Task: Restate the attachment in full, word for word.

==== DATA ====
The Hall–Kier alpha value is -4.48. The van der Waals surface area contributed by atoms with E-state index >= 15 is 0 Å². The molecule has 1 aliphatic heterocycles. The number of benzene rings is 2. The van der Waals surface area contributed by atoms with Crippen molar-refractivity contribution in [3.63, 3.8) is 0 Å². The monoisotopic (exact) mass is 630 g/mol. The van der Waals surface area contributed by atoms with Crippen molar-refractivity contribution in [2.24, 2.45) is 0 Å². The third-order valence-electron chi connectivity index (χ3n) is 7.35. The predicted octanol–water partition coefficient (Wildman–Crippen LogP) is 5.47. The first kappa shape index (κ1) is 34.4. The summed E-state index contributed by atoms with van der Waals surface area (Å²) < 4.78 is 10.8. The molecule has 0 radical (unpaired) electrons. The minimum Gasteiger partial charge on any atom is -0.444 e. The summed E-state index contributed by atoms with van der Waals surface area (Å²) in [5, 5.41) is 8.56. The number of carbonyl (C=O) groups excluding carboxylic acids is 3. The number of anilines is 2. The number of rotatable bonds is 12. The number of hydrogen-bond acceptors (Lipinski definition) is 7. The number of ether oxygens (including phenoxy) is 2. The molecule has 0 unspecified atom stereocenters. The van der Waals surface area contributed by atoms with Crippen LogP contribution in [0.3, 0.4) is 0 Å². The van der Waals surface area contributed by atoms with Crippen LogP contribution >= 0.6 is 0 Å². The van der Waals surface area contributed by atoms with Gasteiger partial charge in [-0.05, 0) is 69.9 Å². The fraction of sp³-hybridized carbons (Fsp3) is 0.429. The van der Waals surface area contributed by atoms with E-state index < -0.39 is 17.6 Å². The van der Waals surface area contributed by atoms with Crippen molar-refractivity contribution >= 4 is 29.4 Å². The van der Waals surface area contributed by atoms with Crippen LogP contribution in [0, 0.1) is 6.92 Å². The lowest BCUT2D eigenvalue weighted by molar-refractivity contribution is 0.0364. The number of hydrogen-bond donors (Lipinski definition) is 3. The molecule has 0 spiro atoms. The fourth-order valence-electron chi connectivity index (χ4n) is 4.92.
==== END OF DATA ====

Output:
The Hall–Kier alpha value is -4.48. The van der Waals surface area contributed by atoms with E-state index >= 15 is 0 Å². The molecule has 1 aliphatic heterocycles. The number of benzene rings is 2. The van der Waals surface area contributed by atoms with Crippen molar-refractivity contribution in [3.63, 3.8) is 0 Å². The monoisotopic (exact) mass is 630 g/mol. The van der Waals surface area contributed by atoms with Crippen molar-refractivity contribution in [2.24, 2.45) is 0 Å². The third-order valence-electron chi connectivity index (χ3n) is 7.35. The predicted octanol–water partition coefficient (Wildman–Crippen LogP) is 5.47. The first kappa shape index (κ1) is 34.4. The summed E-state index contributed by atoms with van der Waals surface area (Å²) < 4.78 is 10.8. The molecule has 0 radical (unpaired) electrons. The minimum Gasteiger partial charge on any atom is -0.444 e. The summed E-state index contributed by atoms with van der Waals surface area (Å²) in [5, 5.41) is 8.56. The number of carbonyl (C=O) groups excluding carboxylic acids is 3. The number of anilines is 2. The number of rotatable bonds is 12. The number of hydrogen-bond acceptors (Lipinski definition) is 7. The number of ether oxygens (including phenoxy) is 2. The molecule has 0 unspecified atom stereocenters. The van der Waals surface area contributed by atoms with Crippen LogP contribution in [0.3, 0.4) is 0 Å². The van der Waals surface area contributed by atoms with Crippen LogP contribution >= 0.6 is 0 Å². The van der Waals surface area contributed by atoms with Gasteiger partial charge in [-0.05, 0) is 69.9 Å². The fraction of sp³-hybridized carbons (Fsp3) is 0.429. The van der Waals surface area contributed by atoms with E-state index < -0.39 is 17.6 Å². The van der Waals surface area contributed by atoms with Crippen molar-refractivity contribution >= 4 is 29.4 Å². The van der Waals surface area contributed by atoms with Crippen LogP contribution in [0, 0.1) is 6.92 Å². The lowest BCUT2D eigenvalue weighted by molar-refractivity contribution is 0.0364. The number of hydrogen-bond donors (Lipinski definition) is 3. The molecule has 0 spiro atoms. The fourth-order valence-electron chi connectivity index (χ4n) is 4.92.